Companies are increasingly relying on social networks such as LinkedIn, video profiles and online quizzes to gauge candidates’ suitability for a job. While most still request a résumé as part of the application package, some are bypassing the staid requirement altogether.
We all know about the dangers of posting too much about yourself online but how many candidates have considered what a positive, active and engaged persona online can do for their future job prospects? If you’ve ever had the task of hiring new staff you’d know that a resume tells you surprisingly little about a person. Yes it details their experience and at what level they’ve worked, it can tell you whether they’ve committed to education or jobs for any significant period of time, but it can’t tell you much beyond that.
After many mishaps at our end we’ve taken to Googling all prospective staff members prior to the second interview. It doesn’t necessarily tell us any more than we already know unless they have a significant web presence, but it does go some way to colouring in the picture of the person.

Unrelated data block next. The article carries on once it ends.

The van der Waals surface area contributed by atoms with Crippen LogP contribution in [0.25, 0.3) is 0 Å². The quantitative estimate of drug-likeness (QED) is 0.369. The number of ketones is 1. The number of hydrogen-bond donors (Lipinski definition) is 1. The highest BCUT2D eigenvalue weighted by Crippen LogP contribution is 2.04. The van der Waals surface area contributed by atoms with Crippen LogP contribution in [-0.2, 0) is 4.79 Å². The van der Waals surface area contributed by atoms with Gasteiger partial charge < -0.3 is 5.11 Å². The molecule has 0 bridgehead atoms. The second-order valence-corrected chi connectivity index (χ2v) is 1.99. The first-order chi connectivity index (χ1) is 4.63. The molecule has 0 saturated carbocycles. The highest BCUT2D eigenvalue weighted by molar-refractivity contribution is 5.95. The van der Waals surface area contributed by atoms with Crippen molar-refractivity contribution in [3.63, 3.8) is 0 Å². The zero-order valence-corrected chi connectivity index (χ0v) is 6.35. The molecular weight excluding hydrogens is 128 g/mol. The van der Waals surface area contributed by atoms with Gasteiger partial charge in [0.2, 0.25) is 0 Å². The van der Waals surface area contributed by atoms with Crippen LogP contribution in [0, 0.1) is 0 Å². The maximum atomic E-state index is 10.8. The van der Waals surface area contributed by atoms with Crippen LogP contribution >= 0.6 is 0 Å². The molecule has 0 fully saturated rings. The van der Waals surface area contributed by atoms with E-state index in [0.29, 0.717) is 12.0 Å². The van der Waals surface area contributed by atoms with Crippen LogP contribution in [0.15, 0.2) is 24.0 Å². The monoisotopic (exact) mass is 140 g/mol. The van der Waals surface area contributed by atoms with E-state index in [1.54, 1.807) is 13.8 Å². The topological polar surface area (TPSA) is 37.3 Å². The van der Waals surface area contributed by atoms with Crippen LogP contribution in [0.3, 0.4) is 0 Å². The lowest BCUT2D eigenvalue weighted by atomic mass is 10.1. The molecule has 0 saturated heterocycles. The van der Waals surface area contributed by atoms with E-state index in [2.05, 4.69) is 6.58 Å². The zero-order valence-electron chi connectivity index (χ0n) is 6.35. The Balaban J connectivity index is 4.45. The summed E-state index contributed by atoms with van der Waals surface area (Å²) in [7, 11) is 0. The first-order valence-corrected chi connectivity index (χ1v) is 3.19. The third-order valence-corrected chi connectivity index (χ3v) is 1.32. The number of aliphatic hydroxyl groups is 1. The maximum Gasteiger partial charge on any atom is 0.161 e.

A résumé doesn’t provide much depth about a candidate, says Christina Cacioppo, an associate at Union Square Ventures who blogs about the hiring process on the company’s website and was herself hired after she compiled a profile comprising her personal blog, Twitter feed, LinkedIn profile, and links to social-media sites Delicious and Dopplr, which showed places where she had traveled.
John Fischer, founder and owner of StickerGiant.com, a Hygiene, Colo., company that makes bumper and marketing stickers, says a résumé isn’t the best way to determine whether a potential employee will be a good social fit for the company. Instead, his firm uses an online survey to help screen applicants. “We are most interested in what people are like, what they are like to work with, how they think,” she says.